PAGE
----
She is currently ranked twenty-first in the barrel racing world standings, and it’s because of her horse, who is exceptionally smart. “Any time she’s been somewhere, she knows where she’s at. If we’ve been to a rodeo and we return, she will literally get off the trailer and drag me to where she thinks her stall is,” Moore said. “She is very smart, which makes her good at her job.”

Moore has competed at the pro rodeo world championships, the Wrangler National Finals Rodeo (WNFR), three times (2016-2018), and she’d love to qualify again. But a barrel racer must be in the top fifteen in the world standings as of October 1, and Moore says qualifying for the WNFR isn’t easy. “You can’t force it and you can’t make it happen,” she said.

Before she gets to St. Paul, Moore will have competed in Ponoka and Airdrie, Alberta, and Molalla and Eugene, Ore. After St. Paul, she has a couple days off before heading to the Calgary Stampede.

And Paige will be with her. “She doesn’t like staying home,” Moore said. If she takes a different horse to run barrels on, “when I get home, she won’t talk to me. She snubs me.”

Three hours east of St. Paul lives another contestant, bareback rider Austin Foss.

The 27-year-old has been coming to St. Paul the last eight years and won his event there five years ago.

Foss has qualified for the WNFR three times (2013-2015), and is on a trajectory to make it again this year. He’s ranked seventh in the world standings with more than $57,000 won, and he loves coming to St. Paul. “It’s a pretty neat rodeo,” he said. “It’s the only rodeo that they have small shrubs (arbor vitae) in the arena. That’s kind of cool.”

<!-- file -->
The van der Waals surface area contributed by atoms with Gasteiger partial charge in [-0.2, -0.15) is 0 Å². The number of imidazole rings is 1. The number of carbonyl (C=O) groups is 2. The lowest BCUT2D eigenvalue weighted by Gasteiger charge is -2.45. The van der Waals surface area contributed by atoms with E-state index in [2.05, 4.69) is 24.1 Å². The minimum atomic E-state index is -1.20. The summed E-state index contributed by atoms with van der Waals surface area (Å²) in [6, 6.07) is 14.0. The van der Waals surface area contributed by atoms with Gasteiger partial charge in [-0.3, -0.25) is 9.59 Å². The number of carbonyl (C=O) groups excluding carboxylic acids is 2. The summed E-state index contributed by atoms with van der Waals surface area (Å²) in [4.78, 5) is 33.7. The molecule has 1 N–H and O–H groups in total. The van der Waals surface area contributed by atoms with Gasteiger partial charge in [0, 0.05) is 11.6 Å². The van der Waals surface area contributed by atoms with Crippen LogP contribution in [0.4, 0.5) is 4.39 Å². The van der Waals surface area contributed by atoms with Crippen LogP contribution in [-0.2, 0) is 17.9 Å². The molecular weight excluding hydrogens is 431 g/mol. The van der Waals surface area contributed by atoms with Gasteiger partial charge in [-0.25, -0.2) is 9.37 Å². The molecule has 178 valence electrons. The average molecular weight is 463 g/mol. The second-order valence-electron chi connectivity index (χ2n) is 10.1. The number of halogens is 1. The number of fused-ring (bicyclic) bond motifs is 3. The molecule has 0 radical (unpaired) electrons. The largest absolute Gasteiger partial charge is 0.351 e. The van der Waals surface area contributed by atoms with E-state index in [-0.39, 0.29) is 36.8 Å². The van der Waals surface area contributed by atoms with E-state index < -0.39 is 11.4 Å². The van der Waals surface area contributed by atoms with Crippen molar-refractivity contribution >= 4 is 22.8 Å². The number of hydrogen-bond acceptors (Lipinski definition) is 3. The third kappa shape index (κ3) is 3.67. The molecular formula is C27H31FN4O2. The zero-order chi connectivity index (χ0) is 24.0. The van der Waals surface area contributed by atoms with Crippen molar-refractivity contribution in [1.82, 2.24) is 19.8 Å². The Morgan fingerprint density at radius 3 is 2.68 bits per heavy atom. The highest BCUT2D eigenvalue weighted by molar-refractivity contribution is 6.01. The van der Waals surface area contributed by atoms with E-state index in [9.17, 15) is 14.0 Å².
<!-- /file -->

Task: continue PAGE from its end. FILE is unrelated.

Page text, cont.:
For Foss’ wife Bridget, St. Paul is a kind of a homecoming. A Salem native, she served as the St. Paul Rodeo Queen in 2012. Foss’ sister lives in the Carlton area, northwest of St. Paul.

Foss and his traveling partners will be hitting as many rodeos as they can, trying to earn as much money as possible to stay in the top fifteen in the world. Before he gets to St. Paul, he’ll compete in Prescott, Ariz. on July 1; in Red Lodge and Livingston, Montana on July 2; at Oakley City, Utah July 3; then to Cody, Wyo. on July 4. After that, they head to Oregon, where they’ll be in Eugene on the fifth and St. Paul on Saturday, July 6. Then there’s two days off, then they rodeo every day, July ninth through the fourteenth. “You become nocturnal this time of year,” he said, because of the nighttime driving they do.

The week leading into the Fourth of July and the time after is often referred to as Cowboy Christmas, for the high number of rodeos that take place. But Foss has another name for it. “It’s a cowboy marathon,” he said. “The whole month of July, you can go to a rodeo every day.”